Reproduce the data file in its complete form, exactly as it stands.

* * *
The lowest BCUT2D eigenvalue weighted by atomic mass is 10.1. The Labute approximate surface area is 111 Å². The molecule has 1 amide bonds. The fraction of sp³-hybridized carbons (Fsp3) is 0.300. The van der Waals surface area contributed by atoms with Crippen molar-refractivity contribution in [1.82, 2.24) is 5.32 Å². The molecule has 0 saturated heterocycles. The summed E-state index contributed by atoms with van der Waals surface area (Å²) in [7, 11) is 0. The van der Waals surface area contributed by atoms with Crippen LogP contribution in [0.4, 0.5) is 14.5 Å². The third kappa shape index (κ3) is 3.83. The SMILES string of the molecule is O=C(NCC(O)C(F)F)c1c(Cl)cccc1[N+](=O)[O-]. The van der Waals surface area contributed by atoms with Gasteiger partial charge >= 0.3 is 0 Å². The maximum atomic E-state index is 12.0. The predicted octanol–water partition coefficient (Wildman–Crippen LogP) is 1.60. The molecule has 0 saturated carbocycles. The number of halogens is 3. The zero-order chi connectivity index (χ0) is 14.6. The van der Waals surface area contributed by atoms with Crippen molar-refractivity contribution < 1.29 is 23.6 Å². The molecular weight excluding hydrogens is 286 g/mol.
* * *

The lowest BCUT2D eigenvalue weighted by atomic mass is 10.1. The Labute approximate surface area is 111 Å². The molecule has 1 amide bonds. The fraction of sp³-hybridized carbons (Fsp3) is 0.300. The van der Waals surface area contributed by atoms with Crippen molar-refractivity contribution in [1.82, 2.24) is 5.32 Å². The molecule has 0 saturated heterocycles. The summed E-state index contributed by atoms with van der Waals surface area (Å²) in [7, 11) is 0. The van der Waals surface area contributed by atoms with Crippen LogP contribution in [0.4, 0.5) is 14.5 Å². The third kappa shape index (κ3) is 3.83. The SMILES string of the molecule is O=C(NCC(O)C(F)F)c1c(Cl)cccc1[N+](=O)[O-]. The van der Waals surface area contributed by atoms with Gasteiger partial charge >= 0.3 is 0 Å². The maximum atomic E-state index is 12.0. The predicted octanol–water partition coefficient (Wildman–Crippen LogP) is 1.60. The molecule has 0 saturated carbocycles. The number of halogens is 3. The zero-order chi connectivity index (χ0) is 14.6. The van der Waals surface area contributed by atoms with Crippen molar-refractivity contribution < 1.29 is 23.6 Å². The molecular weight excluding hydrogens is 286 g/mol.